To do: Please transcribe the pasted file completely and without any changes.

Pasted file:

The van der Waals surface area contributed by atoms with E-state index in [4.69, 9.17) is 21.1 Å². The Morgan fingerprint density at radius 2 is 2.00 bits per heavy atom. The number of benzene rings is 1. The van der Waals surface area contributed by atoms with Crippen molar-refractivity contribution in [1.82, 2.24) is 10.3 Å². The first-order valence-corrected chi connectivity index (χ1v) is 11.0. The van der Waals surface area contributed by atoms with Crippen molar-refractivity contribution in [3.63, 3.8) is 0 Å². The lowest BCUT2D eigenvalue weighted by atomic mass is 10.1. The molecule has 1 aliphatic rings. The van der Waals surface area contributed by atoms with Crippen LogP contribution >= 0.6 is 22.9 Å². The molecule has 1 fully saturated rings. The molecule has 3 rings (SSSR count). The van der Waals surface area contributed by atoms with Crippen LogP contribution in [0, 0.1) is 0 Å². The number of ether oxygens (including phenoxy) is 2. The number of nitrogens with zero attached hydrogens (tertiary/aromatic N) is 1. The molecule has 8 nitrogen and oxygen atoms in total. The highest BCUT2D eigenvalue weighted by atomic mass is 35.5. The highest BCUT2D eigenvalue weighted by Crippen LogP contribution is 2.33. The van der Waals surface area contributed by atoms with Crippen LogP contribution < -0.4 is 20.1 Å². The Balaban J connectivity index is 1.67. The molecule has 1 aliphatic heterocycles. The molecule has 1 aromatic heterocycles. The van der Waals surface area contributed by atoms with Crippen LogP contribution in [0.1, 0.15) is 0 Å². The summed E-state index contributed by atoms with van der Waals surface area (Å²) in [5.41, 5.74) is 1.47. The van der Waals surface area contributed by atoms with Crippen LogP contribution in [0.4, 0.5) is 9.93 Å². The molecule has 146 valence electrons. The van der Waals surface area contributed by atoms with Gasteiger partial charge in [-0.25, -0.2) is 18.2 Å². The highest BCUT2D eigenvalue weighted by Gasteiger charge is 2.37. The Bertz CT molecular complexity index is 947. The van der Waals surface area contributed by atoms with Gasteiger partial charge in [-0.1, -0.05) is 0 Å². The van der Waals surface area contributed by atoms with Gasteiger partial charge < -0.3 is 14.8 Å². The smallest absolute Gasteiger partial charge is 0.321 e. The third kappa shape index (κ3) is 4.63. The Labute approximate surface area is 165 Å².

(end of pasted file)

The van der Waals surface area contributed by atoms with E-state index in [4.69, 9.17) is 21.1 Å². The Morgan fingerprint density at radius 2 is 2.00 bits per heavy atom. The number of benzene rings is 1. The van der Waals surface area contributed by atoms with Crippen molar-refractivity contribution in [1.82, 2.24) is 10.3 Å². The first-order valence-corrected chi connectivity index (χ1v) is 11.0. The van der Waals surface area contributed by atoms with Crippen molar-refractivity contribution in [3.63, 3.8) is 0 Å². The lowest BCUT2D eigenvalue weighted by atomic mass is 10.1. The molecule has 1 aliphatic rings. The van der Waals surface area contributed by atoms with Crippen LogP contribution >= 0.6 is 22.9 Å². The molecule has 1 fully saturated rings. The molecule has 3 rings (SSSR count). The van der Waals surface area contributed by atoms with Crippen LogP contribution in [0, 0.1) is 0 Å². The number of ether oxygens (including phenoxy) is 2. The number of nitrogens with zero attached hydrogens (tertiary/aromatic N) is 1. The molecule has 8 nitrogen and oxygen atoms in total. The highest BCUT2D eigenvalue weighted by atomic mass is 35.5. The highest BCUT2D eigenvalue weighted by Crippen LogP contribution is 2.33. The van der Waals surface area contributed by atoms with Crippen LogP contribution < -0.4 is 20.1 Å². The Balaban J connectivity index is 1.67. The molecule has 1 aliphatic heterocycles. The molecule has 1 aromatic heterocycles. The van der Waals surface area contributed by atoms with Crippen LogP contribution in [0.1, 0.15) is 0 Å². The summed E-state index contributed by atoms with van der Waals surface area (Å²) in [5.41, 5.74) is 1.47. The van der Waals surface area contributed by atoms with Crippen LogP contribution in [0.4, 0.5) is 9.93 Å². The molecule has 146 valence electrons. The van der Waals surface area contributed by atoms with Gasteiger partial charge in [-0.25, -0.2) is 18.2 Å². The highest BCUT2D eigenvalue weighted by Gasteiger charge is 2.37. The Bertz CT molecular complexity index is 947. The van der Waals surface area contributed by atoms with Gasteiger partial charge in [-0.1, -0.05) is 0 Å². The van der Waals surface area contributed by atoms with Gasteiger partial charge < -0.3 is 14.8 Å². The smallest absolute Gasteiger partial charge is 0.321 e. The third kappa shape index (κ3) is 4.63. The Labute approximate surface area is 165 Å².